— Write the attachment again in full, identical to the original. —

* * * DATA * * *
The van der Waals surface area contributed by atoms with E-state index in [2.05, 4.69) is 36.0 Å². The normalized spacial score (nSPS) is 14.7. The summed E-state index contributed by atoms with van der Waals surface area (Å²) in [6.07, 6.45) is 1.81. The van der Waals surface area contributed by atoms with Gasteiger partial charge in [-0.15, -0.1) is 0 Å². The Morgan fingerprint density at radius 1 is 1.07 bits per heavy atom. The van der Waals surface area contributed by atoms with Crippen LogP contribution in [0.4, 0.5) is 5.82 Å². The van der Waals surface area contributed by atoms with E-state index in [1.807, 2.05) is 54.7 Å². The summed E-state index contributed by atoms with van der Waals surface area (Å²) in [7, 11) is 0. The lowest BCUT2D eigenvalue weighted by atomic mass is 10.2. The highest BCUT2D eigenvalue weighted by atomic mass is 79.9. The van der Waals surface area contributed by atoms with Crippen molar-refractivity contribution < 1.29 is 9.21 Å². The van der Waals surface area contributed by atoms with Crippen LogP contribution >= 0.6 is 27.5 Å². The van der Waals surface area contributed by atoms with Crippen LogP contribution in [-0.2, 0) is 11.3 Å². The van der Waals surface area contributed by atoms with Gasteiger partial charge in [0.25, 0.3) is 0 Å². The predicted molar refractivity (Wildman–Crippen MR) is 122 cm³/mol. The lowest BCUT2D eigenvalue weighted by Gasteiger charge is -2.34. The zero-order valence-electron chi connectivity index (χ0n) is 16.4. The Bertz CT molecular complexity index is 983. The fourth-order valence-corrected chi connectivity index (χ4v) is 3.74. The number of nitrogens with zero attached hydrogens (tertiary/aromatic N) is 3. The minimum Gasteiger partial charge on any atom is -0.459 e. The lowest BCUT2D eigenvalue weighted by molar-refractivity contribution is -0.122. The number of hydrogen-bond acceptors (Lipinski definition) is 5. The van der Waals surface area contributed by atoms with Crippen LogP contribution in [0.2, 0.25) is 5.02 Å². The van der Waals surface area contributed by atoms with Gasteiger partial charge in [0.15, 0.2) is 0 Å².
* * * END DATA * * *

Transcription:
The van der Waals surface area contributed by atoms with E-state index in [2.05, 4.69) is 36.0 Å². The normalized spacial score (nSPS) is 14.7. The summed E-state index contributed by atoms with van der Waals surface area (Å²) in [6.07, 6.45) is 1.81. The van der Waals surface area contributed by atoms with Gasteiger partial charge in [-0.15, -0.1) is 0 Å². The Morgan fingerprint density at radius 1 is 1.07 bits per heavy atom. The van der Waals surface area contributed by atoms with Crippen LogP contribution in [0.4, 0.5) is 5.82 Å². The van der Waals surface area contributed by atoms with E-state index in [1.807, 2.05) is 54.7 Å². The summed E-state index contributed by atoms with van der Waals surface area (Å²) in [7, 11) is 0. The lowest BCUT2D eigenvalue weighted by atomic mass is 10.2. The highest BCUT2D eigenvalue weighted by atomic mass is 79.9. The van der Waals surface area contributed by atoms with Crippen molar-refractivity contribution < 1.29 is 9.21 Å². The van der Waals surface area contributed by atoms with Crippen LogP contribution >= 0.6 is 27.5 Å². The van der Waals surface area contributed by atoms with Crippen LogP contribution in [-0.2, 0) is 11.3 Å². The van der Waals surface area contributed by atoms with Gasteiger partial charge in [0.25, 0.3) is 0 Å². The predicted molar refractivity (Wildman–Crippen MR) is 122 cm³/mol. The lowest BCUT2D eigenvalue weighted by Gasteiger charge is -2.34. The zero-order valence-electron chi connectivity index (χ0n) is 16.4. The Bertz CT molecular complexity index is 983. The fourth-order valence-corrected chi connectivity index (χ4v) is 3.74. The number of nitrogens with zero attached hydrogens (tertiary/aromatic N) is 3. The minimum Gasteiger partial charge on any atom is -0.459 e. The lowest BCUT2D eigenvalue weighted by molar-refractivity contribution is -0.122. The number of hydrogen-bond acceptors (Lipinski definition) is 5. The van der Waals surface area contributed by atoms with Crippen LogP contribution in [0.2, 0.25) is 5.02 Å². The van der Waals surface area contributed by atoms with Gasteiger partial charge in [0.15, 0.2) is 0 Å².